Governor Walker Highlights Wisconsin Tourism’s $20 Billion Economy
Tourism industry up six consecutive years, adds 21,500 jobs to Wisconsin's economy
Madison – Governor Scott Walker joins Tourism Secretary Stephanie Klett today in traveling throughout the state to highlight Wisconsin’s tourism economy, which reached $20 billion in 2016. This marks a $700 million boost from $19.3 billion in 2015. The announcement comes as Governor Walker and Secretary Klett kick-off this year’s National Travel and Tourism Week, which runs May 7- May 13. Throughout the day, they will visit top tourist destinations in Madison, La Crosse, Appleton, and Minocqua.
“The travel and hospitality industry continues to be crucial to our state and is consistently a top performing sector of our economy,” Governor Walker said. “Investing in tourism promotion and marketing at the national, state, and local level is not only an effective way to attract visitors and grow the economy, it also enhances the image of Wisconsin as a great place to live and do business.”
Lower gas prices, consumer confidence, and spending increases in the lodging sector were all key factors in the 3.5 percent growth seen in 2016. The tourism industry continues to show stable, long-term growth according to recently-released economic impact figures.
“For six years in a row, Wisconsin’s tourism industry has had a positive impact on the economy and job growth,” said Secretary Klett. “The research shows that the increased investment in marketing our brand of fun continues to positively influence the way people think about Wisconsin as a great place to vacation, work, and live.”
- The total six-year growth of tourism activity in the state is $5.2 billion, a 35 percent increase according to Tourism Economics, the research firm for the Department of Tourism.
- Visitor volume for the same period is up 15.2 million from 92.5 million to 107.7 million in 2016.
- Additionally, international travel to Wisconsin was up $100 million.
- Last year’s decline in gas prices resulted in lower transportation costs for visitors and increased spending on lodging, restaurants, and recreation.
- Lodging, which makes up over 27 percent of visitor spending, showed the strongest growth at 5.8 percent.
- Visitors spent over $3 billion on food and beverage, the second largest sector of the tourism economy.
- Traveler spending on recreation had a growth of 4.2 percent.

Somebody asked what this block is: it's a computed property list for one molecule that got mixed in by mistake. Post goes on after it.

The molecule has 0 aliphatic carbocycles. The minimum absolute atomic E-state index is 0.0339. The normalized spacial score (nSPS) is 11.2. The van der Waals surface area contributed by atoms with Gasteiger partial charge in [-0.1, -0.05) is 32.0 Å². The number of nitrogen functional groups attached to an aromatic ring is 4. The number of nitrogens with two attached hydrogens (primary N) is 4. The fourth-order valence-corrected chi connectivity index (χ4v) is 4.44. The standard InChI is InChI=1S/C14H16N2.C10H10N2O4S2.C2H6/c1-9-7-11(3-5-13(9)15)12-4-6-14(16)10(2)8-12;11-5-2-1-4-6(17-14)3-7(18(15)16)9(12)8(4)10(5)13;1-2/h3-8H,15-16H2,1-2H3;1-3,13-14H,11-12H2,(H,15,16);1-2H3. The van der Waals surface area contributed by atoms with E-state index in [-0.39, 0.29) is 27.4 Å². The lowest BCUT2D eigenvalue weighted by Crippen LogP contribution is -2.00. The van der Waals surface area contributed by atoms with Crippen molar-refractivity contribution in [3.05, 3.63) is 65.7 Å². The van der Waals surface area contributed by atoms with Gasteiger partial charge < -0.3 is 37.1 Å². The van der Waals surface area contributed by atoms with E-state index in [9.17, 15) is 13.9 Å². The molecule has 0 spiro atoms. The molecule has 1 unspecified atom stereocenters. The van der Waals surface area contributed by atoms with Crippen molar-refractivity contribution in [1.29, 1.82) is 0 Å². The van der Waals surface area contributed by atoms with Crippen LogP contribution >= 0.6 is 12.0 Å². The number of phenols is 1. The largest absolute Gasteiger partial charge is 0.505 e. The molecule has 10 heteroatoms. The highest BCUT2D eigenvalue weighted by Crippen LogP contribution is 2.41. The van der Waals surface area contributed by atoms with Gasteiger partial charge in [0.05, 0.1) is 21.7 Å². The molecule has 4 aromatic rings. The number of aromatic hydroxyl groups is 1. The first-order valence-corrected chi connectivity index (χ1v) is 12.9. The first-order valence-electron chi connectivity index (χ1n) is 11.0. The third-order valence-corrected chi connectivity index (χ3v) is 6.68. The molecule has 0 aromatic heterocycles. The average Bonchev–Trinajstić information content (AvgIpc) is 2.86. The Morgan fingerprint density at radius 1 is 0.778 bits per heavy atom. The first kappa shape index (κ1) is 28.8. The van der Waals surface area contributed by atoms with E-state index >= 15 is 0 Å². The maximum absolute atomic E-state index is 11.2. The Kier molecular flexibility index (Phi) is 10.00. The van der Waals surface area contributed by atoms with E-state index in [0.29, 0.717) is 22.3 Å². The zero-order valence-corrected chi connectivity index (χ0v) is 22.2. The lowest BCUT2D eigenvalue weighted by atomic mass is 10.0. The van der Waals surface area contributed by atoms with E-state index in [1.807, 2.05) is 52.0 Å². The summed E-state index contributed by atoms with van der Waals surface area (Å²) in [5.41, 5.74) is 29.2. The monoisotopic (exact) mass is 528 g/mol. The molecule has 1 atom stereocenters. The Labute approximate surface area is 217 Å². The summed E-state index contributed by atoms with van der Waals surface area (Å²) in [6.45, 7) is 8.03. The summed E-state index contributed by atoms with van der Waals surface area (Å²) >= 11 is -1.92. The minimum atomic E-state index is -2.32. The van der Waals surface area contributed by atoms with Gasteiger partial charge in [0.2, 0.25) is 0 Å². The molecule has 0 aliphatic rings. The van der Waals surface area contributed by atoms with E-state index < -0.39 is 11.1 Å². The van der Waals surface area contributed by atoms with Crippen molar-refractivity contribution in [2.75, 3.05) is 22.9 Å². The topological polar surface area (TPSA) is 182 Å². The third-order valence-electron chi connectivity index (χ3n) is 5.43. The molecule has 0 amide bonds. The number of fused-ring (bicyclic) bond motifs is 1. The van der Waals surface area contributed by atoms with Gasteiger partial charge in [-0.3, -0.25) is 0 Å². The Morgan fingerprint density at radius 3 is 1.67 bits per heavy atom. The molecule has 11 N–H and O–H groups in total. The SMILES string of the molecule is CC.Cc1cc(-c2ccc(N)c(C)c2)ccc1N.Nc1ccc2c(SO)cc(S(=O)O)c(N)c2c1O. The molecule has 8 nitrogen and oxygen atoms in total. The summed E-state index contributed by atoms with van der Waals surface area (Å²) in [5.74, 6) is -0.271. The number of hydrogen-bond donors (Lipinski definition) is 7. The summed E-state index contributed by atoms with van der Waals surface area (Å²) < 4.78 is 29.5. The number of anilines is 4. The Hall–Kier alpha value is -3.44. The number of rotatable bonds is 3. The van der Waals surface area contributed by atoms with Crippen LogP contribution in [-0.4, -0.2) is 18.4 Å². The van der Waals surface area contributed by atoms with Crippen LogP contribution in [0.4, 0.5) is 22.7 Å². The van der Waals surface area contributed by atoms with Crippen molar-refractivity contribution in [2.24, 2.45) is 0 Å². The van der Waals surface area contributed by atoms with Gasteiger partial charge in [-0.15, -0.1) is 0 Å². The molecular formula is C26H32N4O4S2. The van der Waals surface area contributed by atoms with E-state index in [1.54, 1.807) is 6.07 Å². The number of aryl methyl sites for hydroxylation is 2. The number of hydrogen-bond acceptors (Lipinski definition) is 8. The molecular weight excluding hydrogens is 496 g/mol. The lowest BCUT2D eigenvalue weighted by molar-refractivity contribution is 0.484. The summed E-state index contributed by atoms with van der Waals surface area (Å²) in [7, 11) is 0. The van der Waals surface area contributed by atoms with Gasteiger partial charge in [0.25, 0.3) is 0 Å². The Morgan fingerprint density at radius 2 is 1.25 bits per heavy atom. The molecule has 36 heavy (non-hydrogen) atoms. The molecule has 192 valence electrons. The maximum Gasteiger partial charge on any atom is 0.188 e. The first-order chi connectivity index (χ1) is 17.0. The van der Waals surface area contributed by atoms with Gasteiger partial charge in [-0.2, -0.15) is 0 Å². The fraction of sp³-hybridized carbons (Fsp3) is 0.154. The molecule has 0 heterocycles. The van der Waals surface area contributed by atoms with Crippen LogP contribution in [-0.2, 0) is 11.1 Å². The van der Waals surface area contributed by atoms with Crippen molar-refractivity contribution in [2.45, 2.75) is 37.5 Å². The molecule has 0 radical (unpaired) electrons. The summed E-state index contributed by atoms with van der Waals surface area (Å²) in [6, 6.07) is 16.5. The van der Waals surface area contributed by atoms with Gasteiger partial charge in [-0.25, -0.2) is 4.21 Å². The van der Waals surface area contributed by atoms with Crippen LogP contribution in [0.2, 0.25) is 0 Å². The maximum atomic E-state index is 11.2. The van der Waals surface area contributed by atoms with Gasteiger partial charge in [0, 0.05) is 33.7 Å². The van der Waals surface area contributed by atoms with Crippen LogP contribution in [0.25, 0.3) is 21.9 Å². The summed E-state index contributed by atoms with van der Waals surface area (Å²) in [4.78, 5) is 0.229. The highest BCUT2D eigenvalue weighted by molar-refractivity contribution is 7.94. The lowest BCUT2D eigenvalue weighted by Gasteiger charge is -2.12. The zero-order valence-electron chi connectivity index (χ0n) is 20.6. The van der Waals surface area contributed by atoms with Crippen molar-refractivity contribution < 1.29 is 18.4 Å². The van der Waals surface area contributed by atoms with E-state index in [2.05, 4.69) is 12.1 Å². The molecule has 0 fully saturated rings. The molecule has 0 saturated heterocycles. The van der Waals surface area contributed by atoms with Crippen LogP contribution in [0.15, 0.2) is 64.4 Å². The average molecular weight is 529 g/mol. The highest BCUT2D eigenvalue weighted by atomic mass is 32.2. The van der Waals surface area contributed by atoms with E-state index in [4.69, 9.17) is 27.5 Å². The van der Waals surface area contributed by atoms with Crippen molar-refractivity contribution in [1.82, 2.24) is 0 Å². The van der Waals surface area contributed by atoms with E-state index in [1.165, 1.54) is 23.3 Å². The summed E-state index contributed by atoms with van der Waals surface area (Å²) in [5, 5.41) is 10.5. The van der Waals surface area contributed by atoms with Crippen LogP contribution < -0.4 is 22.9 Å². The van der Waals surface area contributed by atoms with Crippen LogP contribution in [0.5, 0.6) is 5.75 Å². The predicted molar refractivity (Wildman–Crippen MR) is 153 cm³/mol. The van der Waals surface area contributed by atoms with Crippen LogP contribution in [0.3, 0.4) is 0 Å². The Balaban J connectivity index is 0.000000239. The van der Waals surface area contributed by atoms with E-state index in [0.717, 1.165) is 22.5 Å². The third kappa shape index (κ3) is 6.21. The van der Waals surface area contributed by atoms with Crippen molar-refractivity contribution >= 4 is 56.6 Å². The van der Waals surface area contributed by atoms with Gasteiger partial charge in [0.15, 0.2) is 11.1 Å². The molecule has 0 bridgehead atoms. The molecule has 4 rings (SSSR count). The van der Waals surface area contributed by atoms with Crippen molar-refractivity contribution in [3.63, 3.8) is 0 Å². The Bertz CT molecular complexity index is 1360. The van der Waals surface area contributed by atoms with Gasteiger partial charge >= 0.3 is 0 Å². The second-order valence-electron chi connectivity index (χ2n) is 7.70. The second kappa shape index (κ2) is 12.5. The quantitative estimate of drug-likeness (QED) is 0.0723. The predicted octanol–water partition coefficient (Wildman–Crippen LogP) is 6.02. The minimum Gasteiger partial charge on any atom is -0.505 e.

- Tourism directly and indirectly supported 193,500 jobs in Wisconsin’s labor market in 2016.
- The growth of tourism over the last six years has helped add 21,500 jobs, a 12.4 percent increase.
- Visitors generated $1.5 billion in state and local revenue, saving Wisconsin taxpayers $650 per household. (Individual county information figures are also available)
The Power of Tourism Advertising
Among its Midwest competitors, Wisconsin perennially ranks Number 1 for fun, family friendliness, uniqueness, affordability, outdoor recreation, and welcoming atmosphere according to Longwoods International, a global leader in travel research. The Department’s 2017 marketing campaign took the Wisconsin brand of “real fun” to the next level with new television commercials and online videos highlighting authentic travel experiences and traditions from real visitors to Wisconsin.
Tourism Economics is an Oxford Economics company providing analyses of the tourism sector. Longwoods International is a globally-recognized leader in travel research, with over 30 years of experience with a hospitality client list, including Michigan, Ohio, Philadelphia, and Canada.
The mission of the Wisconsin Department of Tourism is to market the state as the Midwest’s premier travel destination for fun by executing industry-leading marketing programs and establishing strategic partnerships. The Department plays a significant role in generating greater economic impact and jobs for Wisconsin. For more information, visit www.travelwisconsin.com.
Recent Press Releases by Gov. Scott Walker
Assembly Bill 194 adds music festivals to the list of exceptions for venues in which a person under 21 years of age may attend without the presence of their parent, legal guardian, or spouse.
The annual award is given in honor of Virginia Hart, Wisconsin’s first female cabinet member.
"Wisconsin is uniquely positioned to study, test, and develop automated and connected vehicle technology."